Developer to Put ‘Recreation’ in ‘Temporary’ RV Park
There will soon be a new residential neighborhood in the area of Battlement Mesa, Colo., but made up of recreational vehicles instead of houses, in the wake of a decision by the Garfield County commissioners on Sept. 21.
The 119-space High Mesa RV Park is to be Battlement Mesa’s second such development, and is to be built close to an existing RV/trailer park, according to the Glenwood Springs Post Independent.
The High Mesa park originally was planned as temporary housing for workers in Garfield County’s natural gas boom, according to documents filed with the county. But the developers have had to shift their focus to include recreational tourists in the light of the ongoing slump in the gas industry in western Colorado.
Some residents of Battlement Mesa showed up at the commissioners meeting to object to the plan.
Concerns about everything from dust, noise and odors during the construction of the park, to the possibility of fire danger during construction and operation, were among the issues listed by residents of Battlement Mesa.
The objections also focused on the lights that would shine down on the Battlement Mesa homes from the RV park, which is situated on a hillside above the Planned Unit Development (PUD).
The developers offered to install lights that point downward and inward to minimize light pollution, and to consider orienting the lights so that they would be positioned downhill from the RV spaces and thus would be directed uphill and away from the homes below.
The 36-acre site of the RV park is located along a well-pad access road off County Road 300, approximately one mile south of the Battlement Mesa PUD.
The developers agreed to make some improvements right away, before the park is opened, that they had been hoping to delay, such as installing the toilets and showers. But some amenities will wait until after operations have begun, such as a small convenience store at the entrance to the park.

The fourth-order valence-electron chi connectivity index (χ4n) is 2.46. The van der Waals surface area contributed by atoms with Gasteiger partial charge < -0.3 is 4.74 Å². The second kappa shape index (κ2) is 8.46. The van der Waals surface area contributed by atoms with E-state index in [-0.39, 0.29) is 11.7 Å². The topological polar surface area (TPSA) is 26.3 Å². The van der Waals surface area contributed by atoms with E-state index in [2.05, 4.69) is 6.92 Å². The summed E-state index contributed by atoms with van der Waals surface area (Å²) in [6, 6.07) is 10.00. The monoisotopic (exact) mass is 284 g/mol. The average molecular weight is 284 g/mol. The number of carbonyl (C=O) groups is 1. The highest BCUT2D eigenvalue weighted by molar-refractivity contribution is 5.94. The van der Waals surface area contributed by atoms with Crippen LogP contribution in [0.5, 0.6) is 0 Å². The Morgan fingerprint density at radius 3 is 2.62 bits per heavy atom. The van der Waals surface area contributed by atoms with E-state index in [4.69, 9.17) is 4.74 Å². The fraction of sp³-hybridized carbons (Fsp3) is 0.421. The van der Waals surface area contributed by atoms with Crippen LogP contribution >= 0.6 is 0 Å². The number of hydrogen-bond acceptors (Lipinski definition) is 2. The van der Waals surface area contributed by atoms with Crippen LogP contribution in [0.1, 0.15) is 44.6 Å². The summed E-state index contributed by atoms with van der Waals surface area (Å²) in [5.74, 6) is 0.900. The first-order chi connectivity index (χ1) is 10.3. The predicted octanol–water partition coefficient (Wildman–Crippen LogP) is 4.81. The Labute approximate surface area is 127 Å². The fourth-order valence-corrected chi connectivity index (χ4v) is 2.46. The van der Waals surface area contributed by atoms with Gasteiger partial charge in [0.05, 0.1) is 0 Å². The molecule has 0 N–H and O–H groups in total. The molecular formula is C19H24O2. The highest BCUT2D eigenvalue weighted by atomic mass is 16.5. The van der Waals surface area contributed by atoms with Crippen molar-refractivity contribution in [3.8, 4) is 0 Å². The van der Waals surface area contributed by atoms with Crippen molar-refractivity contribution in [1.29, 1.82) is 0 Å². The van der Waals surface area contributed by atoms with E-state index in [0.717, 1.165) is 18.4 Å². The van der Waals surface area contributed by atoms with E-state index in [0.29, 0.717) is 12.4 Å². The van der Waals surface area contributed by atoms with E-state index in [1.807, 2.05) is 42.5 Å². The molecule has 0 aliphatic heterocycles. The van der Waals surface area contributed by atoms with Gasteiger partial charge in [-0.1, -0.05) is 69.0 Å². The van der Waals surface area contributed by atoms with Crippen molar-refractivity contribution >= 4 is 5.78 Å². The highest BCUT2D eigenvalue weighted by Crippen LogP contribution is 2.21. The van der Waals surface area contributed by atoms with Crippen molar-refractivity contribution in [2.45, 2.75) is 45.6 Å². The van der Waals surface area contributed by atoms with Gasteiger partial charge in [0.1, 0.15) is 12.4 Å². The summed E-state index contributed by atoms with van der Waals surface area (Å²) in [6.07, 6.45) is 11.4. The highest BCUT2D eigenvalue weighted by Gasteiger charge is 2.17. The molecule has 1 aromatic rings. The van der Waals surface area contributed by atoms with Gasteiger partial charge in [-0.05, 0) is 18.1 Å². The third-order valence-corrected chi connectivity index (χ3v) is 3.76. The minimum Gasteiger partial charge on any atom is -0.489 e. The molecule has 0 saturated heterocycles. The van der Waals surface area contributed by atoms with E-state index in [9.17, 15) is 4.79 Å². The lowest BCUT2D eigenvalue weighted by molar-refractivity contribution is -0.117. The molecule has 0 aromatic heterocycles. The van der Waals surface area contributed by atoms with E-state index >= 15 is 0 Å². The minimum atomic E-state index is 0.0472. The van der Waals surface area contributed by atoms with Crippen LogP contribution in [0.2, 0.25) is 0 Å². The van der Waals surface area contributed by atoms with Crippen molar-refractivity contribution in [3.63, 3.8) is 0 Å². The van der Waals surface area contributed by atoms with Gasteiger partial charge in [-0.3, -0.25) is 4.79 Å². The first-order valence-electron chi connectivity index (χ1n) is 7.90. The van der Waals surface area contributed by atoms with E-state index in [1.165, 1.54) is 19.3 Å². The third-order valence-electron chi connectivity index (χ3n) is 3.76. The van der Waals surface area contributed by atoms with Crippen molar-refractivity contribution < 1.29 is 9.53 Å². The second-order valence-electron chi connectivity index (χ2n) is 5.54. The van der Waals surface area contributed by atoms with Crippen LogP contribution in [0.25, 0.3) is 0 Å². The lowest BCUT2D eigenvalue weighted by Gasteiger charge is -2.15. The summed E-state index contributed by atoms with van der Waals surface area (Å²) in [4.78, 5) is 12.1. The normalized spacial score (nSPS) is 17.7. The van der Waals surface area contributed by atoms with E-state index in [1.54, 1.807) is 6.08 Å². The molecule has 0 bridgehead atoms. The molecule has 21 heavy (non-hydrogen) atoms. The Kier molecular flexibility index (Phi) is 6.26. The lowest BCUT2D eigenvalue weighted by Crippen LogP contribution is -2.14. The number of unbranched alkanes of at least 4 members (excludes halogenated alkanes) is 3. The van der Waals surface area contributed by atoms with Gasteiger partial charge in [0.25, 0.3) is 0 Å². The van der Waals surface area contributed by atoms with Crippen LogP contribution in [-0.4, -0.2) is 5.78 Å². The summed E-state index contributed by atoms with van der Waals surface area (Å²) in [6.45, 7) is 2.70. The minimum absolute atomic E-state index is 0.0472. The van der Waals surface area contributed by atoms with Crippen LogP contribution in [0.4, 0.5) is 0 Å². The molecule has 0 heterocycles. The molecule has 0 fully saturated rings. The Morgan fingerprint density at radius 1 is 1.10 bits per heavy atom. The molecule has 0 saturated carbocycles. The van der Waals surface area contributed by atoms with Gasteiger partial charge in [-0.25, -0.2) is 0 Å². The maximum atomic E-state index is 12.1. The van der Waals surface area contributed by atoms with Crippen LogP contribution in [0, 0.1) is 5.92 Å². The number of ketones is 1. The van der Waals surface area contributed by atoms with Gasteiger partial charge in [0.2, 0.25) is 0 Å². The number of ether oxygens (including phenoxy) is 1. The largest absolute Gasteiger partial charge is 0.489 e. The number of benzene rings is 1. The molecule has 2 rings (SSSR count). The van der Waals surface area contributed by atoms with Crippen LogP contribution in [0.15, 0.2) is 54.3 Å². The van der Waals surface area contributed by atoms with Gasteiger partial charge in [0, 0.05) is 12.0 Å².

The developers also agreed to pay for upgrades to the access road, which was built by EnCana, to reach drilling sites above the RV park. The developers also agreed to apply magnesium chloride, a dust suppresser, to the roads twice a month during construction.
In addition, the developers will be applying to the West Divide Water Conservancy District for supplemental water supplies, and will build sewer and water systems dedicated to the park, after being denied use of the Battlement Mesa water district’s facilities.
Commissioner Trési Houpt, the most skeptical of the commissioners about the plan, wondered why the water rights for the water system had not been secured prior to the application to the county.
Developers representative Jerry Rush told the commissioners that two wells had been dug for the project, and tested to show they have sufficient flow, but had not been approved for commercial use.
“Typically these applications come to us with those things in place,” Houpt said.
She was reassured by the county’s legal department that the well approvals, as well as other requirements attached to the approvals, will be in place before the developers can begin work on the project.
Houpt also wondered why a county limit of 180 days for RVs staying in the park was not being imposed.
“It’s an RV park, but we did away with the 180-day rule?” she said with some surprise.
“It’s an RV park that’s open 365 days a year, instead of 180 days,” replied Commissioner John Martin.
Debbie Quinn of the county attorney’s office said the old 180-day rule had proved “impossible to enforce” and had been eliminated.
After a lengthy debate, including testimony from the unhappy neighbors and an attorney for the Battlement Mesa Partners organization, who oppose the project, as well as the developers’ representatives, Commissioner Mike Samson said, “I don’t think we can deny the application.”
The commissioners, not convinced by the appeals of neighbors or recommendations for denial of the application from the county’s planning staff, gave their unanimous approval for the park.